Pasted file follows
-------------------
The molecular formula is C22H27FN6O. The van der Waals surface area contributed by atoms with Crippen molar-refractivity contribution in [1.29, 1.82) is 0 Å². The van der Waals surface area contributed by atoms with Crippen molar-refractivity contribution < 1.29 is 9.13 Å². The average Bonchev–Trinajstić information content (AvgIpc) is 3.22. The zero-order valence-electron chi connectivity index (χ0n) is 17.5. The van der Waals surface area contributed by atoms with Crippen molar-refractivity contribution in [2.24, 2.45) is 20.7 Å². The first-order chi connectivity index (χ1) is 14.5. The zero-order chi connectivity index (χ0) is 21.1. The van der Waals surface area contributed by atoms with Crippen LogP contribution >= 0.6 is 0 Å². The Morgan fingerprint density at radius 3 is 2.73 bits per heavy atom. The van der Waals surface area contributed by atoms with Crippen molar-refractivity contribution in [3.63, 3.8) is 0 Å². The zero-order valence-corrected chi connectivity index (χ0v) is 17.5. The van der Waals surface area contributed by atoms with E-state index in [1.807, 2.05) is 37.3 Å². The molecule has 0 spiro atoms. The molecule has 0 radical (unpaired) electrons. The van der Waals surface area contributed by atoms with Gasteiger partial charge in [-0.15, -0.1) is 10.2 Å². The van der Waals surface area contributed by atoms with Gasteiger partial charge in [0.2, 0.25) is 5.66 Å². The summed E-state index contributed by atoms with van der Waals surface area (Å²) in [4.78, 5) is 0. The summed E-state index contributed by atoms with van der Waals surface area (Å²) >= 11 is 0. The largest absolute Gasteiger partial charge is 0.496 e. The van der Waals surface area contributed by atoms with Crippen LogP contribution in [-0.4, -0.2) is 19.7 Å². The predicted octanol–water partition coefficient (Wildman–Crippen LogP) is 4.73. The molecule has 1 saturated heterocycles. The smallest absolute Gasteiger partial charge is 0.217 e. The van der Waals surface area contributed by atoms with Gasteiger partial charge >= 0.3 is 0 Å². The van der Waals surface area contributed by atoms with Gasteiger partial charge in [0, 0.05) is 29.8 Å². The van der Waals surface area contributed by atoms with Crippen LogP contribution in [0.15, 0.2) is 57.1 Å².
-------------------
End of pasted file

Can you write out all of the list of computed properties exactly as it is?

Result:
The molecular formula is C22H27FN6O. The van der Waals surface area contributed by atoms with Crippen molar-refractivity contribution in [1.29, 1.82) is 0 Å². The van der Waals surface area contributed by atoms with Crippen molar-refractivity contribution < 1.29 is 9.13 Å². The average Bonchev–Trinajstić information content (AvgIpc) is 3.22. The zero-order valence-electron chi connectivity index (χ0n) is 17.5. The van der Waals surface area contributed by atoms with Crippen molar-refractivity contribution in [2.24, 2.45) is 20.7 Å². The first-order chi connectivity index (χ1) is 14.5. The zero-order chi connectivity index (χ0) is 21.1. The van der Waals surface area contributed by atoms with Crippen LogP contribution >= 0.6 is 0 Å². The Morgan fingerprint density at radius 3 is 2.73 bits per heavy atom. The van der Waals surface area contributed by atoms with Crippen molar-refractivity contribution in [3.63, 3.8) is 0 Å². The zero-order valence-corrected chi connectivity index (χ0v) is 17.5. The van der Waals surface area contributed by atoms with E-state index in [1.807, 2.05) is 37.3 Å². The molecule has 0 spiro atoms. The molecule has 0 radical (unpaired) electrons. The van der Waals surface area contributed by atoms with Gasteiger partial charge in [-0.15, -0.1) is 10.2 Å². The van der Waals surface area contributed by atoms with Gasteiger partial charge in [0.2, 0.25) is 5.66 Å². The summed E-state index contributed by atoms with van der Waals surface area (Å²) in [4.78, 5) is 0. The summed E-state index contributed by atoms with van der Waals surface area (Å²) >= 11 is 0. The largest absolute Gasteiger partial charge is 0.496 e. The van der Waals surface area contributed by atoms with Crippen LogP contribution in [-0.4, -0.2) is 19.7 Å². The predicted octanol–water partition coefficient (Wildman–Crippen LogP) is 4.73. The molecule has 1 saturated heterocycles. The smallest absolute Gasteiger partial charge is 0.217 e. The van der Waals surface area contributed by atoms with Gasteiger partial charge >= 0.3 is 0 Å². The van der Waals surface area contributed by atoms with Gasteiger partial charge in [0, 0.05) is 29.8 Å². The van der Waals surface area contributed by atoms with Crippen LogP contribution in [0.15, 0.2) is 57.1 Å².